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Photographing Terns

By Adam Felde, contributor,
See his work at:

Photographing Terns is great fun.  They are a little like gulls but much smaller and faster, and unlike gulls they don't float on the water.  In the U.S., there are about 15 different species.  The larger ones weigh up to a pound and have a wing span around 40 inches.  The smaller ones weigh about two ounces with 20-inch wing spans.  Southern California is home to four or five species.  The most common, the Elegant Tern, is the focus of this article.  

In early summer, Terns are in the midst of raising their young, which translates into a lot of time -- and many potentially great shots -- catching fish for food.  Great fliers with spectacular fishing technique, Terns plunge-dive head long into the water from heights of 10 to 30 feet high. They are very quick, aggressive birds, who engage in loud mid-air fights with each other.

At the Bolsa Chica Ecological Reserve in Huntington Beach, Calif., you can easily find them fishing in groups up to 40 birds at a time in an area called the Tidal Gates.

Photographing them can be a real challenge, but much fun too!  It is best done at this location in the afternoon when the wind, the sun, and the birds are all in the right place. From a photographer perspective their fishing activity breaks down into four phases:

  1. The first phase involves the birds getting into position over the fish in the water. 
  2. In the second phase, which I call the "hovering phase," the birds pull up into the wind, flapping their wings to hover while they attempt to identify the fish they are going after. This is the easiest time to photograph them, and with a high-speed camera you can capture some great shots with their wings extended.
  3. The dive is the third phase and the most difficult to photograph as there are almost no visual clues about when the plunge will occur. It happens in an instant.  The bird rolls over on its side or back and plunges towards the water in a near vertical dive.  This phase is over much faster than the time it took you to read this sentence!
  4. In the final phase, the Tern, now beneath the water, attempts to catch the fish in its beak, surface, and fly off or return for another try.  Often, as a Tern leaves the water with a fish in its mouth, it will be chased by others who seem to think that it is easier to steal a fish than catch their own!

Having said all that, here are some Images:

Phase I: Finding the Fish 

Two in formation

Image #2.  Squawking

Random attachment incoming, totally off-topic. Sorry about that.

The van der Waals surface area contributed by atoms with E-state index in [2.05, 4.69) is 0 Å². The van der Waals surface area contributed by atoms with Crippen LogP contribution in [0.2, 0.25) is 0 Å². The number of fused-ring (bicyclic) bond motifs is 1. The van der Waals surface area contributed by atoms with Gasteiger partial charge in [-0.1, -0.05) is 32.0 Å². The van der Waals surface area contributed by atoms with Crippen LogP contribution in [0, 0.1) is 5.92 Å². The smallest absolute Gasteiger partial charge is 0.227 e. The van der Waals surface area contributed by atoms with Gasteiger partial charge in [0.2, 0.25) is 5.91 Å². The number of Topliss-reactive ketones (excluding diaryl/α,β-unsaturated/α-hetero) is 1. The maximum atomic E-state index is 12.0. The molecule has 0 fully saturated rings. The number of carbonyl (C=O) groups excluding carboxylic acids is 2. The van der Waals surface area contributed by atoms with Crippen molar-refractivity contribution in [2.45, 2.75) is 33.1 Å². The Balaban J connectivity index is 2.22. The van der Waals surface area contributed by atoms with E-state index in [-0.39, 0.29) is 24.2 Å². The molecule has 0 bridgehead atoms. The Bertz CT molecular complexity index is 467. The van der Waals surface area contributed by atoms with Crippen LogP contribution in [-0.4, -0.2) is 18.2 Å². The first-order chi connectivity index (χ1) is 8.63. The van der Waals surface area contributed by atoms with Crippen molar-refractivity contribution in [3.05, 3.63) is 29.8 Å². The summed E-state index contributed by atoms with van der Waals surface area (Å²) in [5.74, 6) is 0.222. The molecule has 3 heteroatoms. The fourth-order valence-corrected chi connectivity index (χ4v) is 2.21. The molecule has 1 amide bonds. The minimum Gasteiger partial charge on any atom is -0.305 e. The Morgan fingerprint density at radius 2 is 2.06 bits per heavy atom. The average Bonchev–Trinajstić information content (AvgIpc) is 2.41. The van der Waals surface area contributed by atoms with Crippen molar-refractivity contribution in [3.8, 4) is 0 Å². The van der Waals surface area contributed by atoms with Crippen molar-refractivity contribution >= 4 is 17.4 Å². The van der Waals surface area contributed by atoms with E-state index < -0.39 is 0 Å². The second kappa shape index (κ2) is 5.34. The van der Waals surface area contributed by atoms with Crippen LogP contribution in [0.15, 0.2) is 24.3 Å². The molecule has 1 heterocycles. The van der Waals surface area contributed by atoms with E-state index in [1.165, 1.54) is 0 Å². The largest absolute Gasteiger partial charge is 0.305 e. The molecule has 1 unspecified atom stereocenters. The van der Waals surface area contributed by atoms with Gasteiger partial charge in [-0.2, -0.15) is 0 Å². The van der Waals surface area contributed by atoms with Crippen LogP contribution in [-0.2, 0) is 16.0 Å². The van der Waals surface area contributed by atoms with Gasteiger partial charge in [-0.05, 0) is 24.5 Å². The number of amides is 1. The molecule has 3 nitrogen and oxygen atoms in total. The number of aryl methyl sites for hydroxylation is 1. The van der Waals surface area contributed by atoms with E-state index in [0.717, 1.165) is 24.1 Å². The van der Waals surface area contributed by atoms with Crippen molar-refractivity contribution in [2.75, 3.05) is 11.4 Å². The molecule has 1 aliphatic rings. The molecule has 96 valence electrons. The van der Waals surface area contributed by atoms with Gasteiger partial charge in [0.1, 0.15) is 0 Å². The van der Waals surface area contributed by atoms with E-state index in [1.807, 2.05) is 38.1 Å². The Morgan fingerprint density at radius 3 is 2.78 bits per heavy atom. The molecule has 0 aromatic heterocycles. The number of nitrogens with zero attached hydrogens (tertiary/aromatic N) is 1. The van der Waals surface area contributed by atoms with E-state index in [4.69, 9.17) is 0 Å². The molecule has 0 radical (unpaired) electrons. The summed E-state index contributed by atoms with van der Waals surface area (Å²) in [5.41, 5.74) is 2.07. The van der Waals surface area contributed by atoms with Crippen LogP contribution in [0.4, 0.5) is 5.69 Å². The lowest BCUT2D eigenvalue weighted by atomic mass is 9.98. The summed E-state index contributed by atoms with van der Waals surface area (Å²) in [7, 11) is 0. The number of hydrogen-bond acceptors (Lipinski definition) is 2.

Phase II.  Hovering In place

Image #3.  Hovering

Image4.  Manuvering

Phase III  Diving

Image #5  Dive Number 1
Image #6  Near vertical

Image #7  On its back (Here the Tern has rolled over on its back for position
but still maintains sight of its target by twisting its head upright.)

Phase IV.  Out of the Water

Image # 8  Leaving the Water ... no fish
Image # 9.  Got one!

    Image # 10.  And another


Image #11.  It’s hard work!

Image # 12.  Shake and shout!
(Frequently after leaving the water,
they will shake it off with a violent, mid-air twist!)

Image #13.  Mid-Air Collision
(The topmost bird has a fish that the other five are trying to take away)

Some useful items for photographing Terns:

  • A lens of at least 200mm in length is needed at Bolsa Chica.  Most often, I use either a Nikor 300mm f4.0, a really fast focusing lens, or a 70-200mm f2.8 with a 1.4 Tele-extender. Zooming can be quite useful in this situation. On occasion, I use a 200mm - 400mm f4.0 mounted on a tripod.

  • Because Terns have black eyes surrounded by black patches, I use flash (in flash fill mode) with a Better Beamer to enhance the chances of getting a reflection from the eye.

  • The terns will always hover and dive into the wind. Most importantly, they will also leave the water in the same direction as the dive.

  • About half of the time when in a hover, they will signal the start of a dive by beating their wings noticeably faster. 

  • I’ve found that the best way to capture a dive is to use the camera in a vertical orientation (portrait mode) rather than horizontal mode.  In horizontal mode, the bird travels through viewfinder faster than I can react so vertical mode provides a longer reaction time to catch the bird as it is diving “down” the frame.  I try and place the bird in the upper left hand corner of the viewfinder, and the let the auto focus do the work as I frantically push the shutter release button. 

  • Be aware that there is usually a one stop (or more) difference between exposures of the bird in the air with a sky background and one with a dark blue water background.

  • Be prepared for many blank images, but then that’s the beauty of digital!

If you get a chance to photograph these birds, give it a try. They will both give your reflexes a work out and put a smile on your face!

Adam Felde

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